Conventional wisdom says men read sci-fi and high fantasy. Women read urban fantasy. And why is that? Has urban fantasy become chick-lit for escapists? Or, as a UC-Davis prof once said, is UF a “post-feminist way of taking on power”? (And what does that MEAN?)
I discovered urban fantasy first through Simon R. Green, by some fluke, then moved on to Jim Butcher. Only then did I discover male UF writers–and protagonists–were rarer than the Ivory Billed Woodpecker. And why is that?
Here are my theories:
1) Guys will pick a book written by a guy over one written by a woman.
That’ll probably get me some boos and hisses, but it’s true, right? Books by men are for everybody to read. Books by women are either “literature” or they’re marketed for women. I don’t know why this is true but I believe it. And there aren’t a whole lot of male UF writers, Butcher and Green notwithstanding. There’s Mark Henry and Mario Acevedo. Classically, Charles de Lint is technically UF, and Neil Gaiman is in a genre unto himself. Alex Bledsoe and Mike Shevdon are up-and-coming. And…running out of steam here. Exactly.
2) Video culture has linked urban fantasy with teenage girls.
Blame Buffy and Twilight. ‘Nuff said.
3. The tattoed chick phenomenon.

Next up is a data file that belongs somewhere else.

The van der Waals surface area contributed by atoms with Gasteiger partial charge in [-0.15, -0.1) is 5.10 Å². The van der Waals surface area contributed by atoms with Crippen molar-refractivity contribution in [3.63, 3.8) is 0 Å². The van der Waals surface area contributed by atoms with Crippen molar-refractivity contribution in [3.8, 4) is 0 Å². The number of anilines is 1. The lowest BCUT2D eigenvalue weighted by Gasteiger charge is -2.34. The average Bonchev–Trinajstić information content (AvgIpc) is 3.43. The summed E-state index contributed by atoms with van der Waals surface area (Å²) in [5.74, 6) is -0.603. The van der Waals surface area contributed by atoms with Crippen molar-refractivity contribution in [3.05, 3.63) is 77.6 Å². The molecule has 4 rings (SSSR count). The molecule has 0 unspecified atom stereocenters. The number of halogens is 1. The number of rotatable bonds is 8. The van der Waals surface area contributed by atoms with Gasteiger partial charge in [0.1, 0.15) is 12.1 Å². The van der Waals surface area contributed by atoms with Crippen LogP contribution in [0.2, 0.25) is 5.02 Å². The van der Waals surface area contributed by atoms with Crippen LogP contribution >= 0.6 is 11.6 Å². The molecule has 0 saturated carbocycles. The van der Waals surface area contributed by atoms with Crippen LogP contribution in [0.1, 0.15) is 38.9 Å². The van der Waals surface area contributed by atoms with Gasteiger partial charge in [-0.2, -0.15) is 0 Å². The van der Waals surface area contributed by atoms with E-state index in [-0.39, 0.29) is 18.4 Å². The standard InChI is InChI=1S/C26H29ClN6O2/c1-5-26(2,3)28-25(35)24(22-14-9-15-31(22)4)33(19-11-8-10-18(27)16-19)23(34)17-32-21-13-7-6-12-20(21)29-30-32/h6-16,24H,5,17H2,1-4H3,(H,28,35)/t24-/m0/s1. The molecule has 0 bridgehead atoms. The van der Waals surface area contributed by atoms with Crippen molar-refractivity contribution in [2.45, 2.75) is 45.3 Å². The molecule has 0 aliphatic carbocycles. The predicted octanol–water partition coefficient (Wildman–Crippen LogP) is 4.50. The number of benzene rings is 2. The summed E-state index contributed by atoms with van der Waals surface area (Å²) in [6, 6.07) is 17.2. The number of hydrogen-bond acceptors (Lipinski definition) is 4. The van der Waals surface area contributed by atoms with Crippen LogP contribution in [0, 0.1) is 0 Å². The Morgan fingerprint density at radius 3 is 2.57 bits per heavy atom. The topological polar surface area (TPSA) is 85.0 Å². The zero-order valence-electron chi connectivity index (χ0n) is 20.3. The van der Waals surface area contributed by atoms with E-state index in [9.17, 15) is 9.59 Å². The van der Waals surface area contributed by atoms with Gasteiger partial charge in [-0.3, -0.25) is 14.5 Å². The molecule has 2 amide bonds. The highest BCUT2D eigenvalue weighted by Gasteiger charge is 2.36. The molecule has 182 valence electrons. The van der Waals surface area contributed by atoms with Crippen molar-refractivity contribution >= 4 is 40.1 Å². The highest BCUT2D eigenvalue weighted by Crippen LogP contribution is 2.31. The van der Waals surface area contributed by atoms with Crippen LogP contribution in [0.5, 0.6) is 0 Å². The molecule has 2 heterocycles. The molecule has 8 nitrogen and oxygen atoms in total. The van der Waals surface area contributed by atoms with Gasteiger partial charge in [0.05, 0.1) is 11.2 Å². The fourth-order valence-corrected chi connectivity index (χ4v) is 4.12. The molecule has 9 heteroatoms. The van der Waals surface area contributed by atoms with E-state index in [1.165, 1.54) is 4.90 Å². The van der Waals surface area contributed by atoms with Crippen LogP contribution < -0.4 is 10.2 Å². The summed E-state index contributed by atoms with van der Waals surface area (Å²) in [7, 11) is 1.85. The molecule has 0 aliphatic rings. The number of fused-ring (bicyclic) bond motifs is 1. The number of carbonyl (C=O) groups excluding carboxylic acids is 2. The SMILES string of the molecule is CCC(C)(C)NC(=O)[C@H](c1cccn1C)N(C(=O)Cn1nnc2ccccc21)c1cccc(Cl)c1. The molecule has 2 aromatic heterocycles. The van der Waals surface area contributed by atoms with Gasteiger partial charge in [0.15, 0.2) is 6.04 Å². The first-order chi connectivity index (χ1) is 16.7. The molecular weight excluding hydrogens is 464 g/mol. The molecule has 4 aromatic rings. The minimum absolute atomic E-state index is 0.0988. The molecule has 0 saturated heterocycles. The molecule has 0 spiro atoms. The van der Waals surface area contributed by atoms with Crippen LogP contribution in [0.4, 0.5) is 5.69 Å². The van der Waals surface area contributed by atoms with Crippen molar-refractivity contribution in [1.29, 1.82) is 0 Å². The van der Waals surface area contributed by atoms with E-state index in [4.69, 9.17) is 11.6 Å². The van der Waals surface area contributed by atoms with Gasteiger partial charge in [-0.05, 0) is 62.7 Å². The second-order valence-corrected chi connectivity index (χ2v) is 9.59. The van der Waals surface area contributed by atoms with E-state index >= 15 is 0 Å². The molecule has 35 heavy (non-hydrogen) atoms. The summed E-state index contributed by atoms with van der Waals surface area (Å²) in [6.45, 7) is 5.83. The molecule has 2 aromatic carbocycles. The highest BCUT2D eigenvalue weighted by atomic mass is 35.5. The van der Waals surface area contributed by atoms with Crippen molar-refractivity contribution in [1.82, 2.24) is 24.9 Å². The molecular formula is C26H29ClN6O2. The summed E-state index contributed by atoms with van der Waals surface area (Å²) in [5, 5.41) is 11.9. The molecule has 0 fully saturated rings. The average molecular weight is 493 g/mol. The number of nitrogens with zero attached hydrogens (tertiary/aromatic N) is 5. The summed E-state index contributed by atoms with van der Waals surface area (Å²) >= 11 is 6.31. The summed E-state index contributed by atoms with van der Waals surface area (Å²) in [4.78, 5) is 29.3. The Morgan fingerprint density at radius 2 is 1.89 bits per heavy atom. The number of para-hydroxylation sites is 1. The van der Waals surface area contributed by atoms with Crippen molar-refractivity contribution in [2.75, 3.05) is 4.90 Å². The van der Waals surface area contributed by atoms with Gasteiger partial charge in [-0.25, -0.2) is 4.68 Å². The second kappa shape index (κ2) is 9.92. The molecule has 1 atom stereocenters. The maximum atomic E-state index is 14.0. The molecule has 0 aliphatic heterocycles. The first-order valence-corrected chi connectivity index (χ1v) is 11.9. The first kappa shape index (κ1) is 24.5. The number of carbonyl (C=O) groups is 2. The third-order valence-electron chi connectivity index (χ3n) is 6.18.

Look at most urban fantasy book covers. Chances are you’ll find a scantily clad, fierce chick–often with red or jet-black hair because you can’t be both kick-ass and blonde. She’ll have tattoos, and often will be pictured from the back so you can see the nice ass and the tat just above the low-slung leather pants. Usually, there’s some smokin’-hot guy hanging around in the background, or else the implicit impression that she’s so tough she doesn’t need one. On first examination, one might think–hey! Guys should love reading a book with a kick-ass girl on the cover. No, they don’t. Because kick-ass girls are scary and, besides, there’s reason #4….
4. Urban fantasies often contain…gasp!….relationships.
And everybody knows only women want to read about stuff like sex and relationships and all that emo crap, even if it’s only a minor plot point. Right? Because even kick-ass heroines come home to whip their men into shape at the end of the day. And, to be fair, even our kick-ass heroines melt at the sight of their wounded alpha male whose life can be saved by their tender mercies. And, besides, as we’ve established on this blog before, the line between urban fantasy and paranormal romance is often very thin.
Okay, all this has been only partly tongue-in-cheek. Beneath the sarcasm are some dynamics that seem to be at play in urban fantasy gender biases. Do guys read urban fantasy? Maybe I’m wrong. Why don’t they?